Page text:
The new Verizon DROID devices announced last week had been thoroughly leaked before the event, but one thing nobody expected was Motorola's new X8 mobile computing platform. The Google subsidiary was intentionally vague when discussing the chip, leaving us scratching our heads. Now Motorola has opened up about the hardware powering those DROIDs, and maybe the Moto X, which will be announced tomorrow.

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We already knew the X8 was based on a dual-core Qualcomm Snapdragon S4 Pro. However, the X8 isn't a processor – it's not even a single system-on-a-chip. The Snapdragon serves as the SoC, with the new Motorola "contextual computing" and "natural language" processors nearby. The Snapdragon firmware has been tweaked in a variety of ways including cache optimizations, Dalvik changes, and a new file system. The company believes this will provide better performance.

Those two new processors aren't ARM cores, but Motorola isn't ready to explain what exactly they are. The company directed the production of the custom silicon, but didn't design and fab it. The contextual computing processor manages the sensor inputs, display, and touch detection. It seems to run the phone when in standby mode, which allows for those Active Display notifications. The natural language processor does all the voice processing and noise cancellation.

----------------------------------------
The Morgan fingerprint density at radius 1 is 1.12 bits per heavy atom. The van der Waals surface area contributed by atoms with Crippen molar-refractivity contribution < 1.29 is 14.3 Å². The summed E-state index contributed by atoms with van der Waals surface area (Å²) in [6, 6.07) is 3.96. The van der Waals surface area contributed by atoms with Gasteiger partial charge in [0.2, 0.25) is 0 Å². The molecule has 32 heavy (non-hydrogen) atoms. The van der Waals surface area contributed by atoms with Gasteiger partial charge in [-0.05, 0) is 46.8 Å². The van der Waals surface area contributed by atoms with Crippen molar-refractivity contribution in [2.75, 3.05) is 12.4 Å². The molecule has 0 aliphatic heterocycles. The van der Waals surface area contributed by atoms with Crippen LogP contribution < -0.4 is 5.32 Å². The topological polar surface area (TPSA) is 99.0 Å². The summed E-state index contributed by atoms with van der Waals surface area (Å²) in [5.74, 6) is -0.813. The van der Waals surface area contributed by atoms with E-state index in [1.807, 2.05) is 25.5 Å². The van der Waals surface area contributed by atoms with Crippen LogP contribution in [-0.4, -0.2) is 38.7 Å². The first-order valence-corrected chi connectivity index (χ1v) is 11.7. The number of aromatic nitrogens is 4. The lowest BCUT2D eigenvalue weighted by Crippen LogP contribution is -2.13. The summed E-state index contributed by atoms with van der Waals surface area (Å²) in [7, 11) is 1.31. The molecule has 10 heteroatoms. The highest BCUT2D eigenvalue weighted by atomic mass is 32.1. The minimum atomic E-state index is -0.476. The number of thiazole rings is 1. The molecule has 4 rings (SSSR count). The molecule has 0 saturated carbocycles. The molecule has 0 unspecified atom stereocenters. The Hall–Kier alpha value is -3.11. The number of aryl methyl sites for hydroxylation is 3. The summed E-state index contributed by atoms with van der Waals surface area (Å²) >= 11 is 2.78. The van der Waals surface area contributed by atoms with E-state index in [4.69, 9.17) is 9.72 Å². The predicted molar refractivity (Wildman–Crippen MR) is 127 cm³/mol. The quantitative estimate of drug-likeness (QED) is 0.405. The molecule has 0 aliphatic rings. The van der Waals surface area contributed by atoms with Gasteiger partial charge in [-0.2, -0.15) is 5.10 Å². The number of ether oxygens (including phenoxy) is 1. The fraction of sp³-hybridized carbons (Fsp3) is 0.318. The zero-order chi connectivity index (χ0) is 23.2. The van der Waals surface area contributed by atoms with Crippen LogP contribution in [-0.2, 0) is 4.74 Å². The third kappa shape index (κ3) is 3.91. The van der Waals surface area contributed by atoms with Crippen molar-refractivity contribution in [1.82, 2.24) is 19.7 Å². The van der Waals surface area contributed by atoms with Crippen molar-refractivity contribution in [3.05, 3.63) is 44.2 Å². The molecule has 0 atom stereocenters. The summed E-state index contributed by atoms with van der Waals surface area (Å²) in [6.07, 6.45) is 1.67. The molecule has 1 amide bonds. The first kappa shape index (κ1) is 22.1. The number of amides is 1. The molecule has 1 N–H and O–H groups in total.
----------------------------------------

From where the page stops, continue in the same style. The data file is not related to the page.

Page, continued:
Because the X8 system is not a single SoC, these two extra processors can be used with other ARM chips. The X8 is tuned to work with the modified Snapdragon right now, but there's no reason it couldn't work with an Exynos or Tegra. Adding the X8 system doesn't require changes to the fundamentals of stock Android, according to Motorola. Even the Active Display notifications are using the same notification framework present in stock Android. The Moto X announcement might bring more details, but for now we'll have to wait.

[PC Mag – Thanks, Max Luna]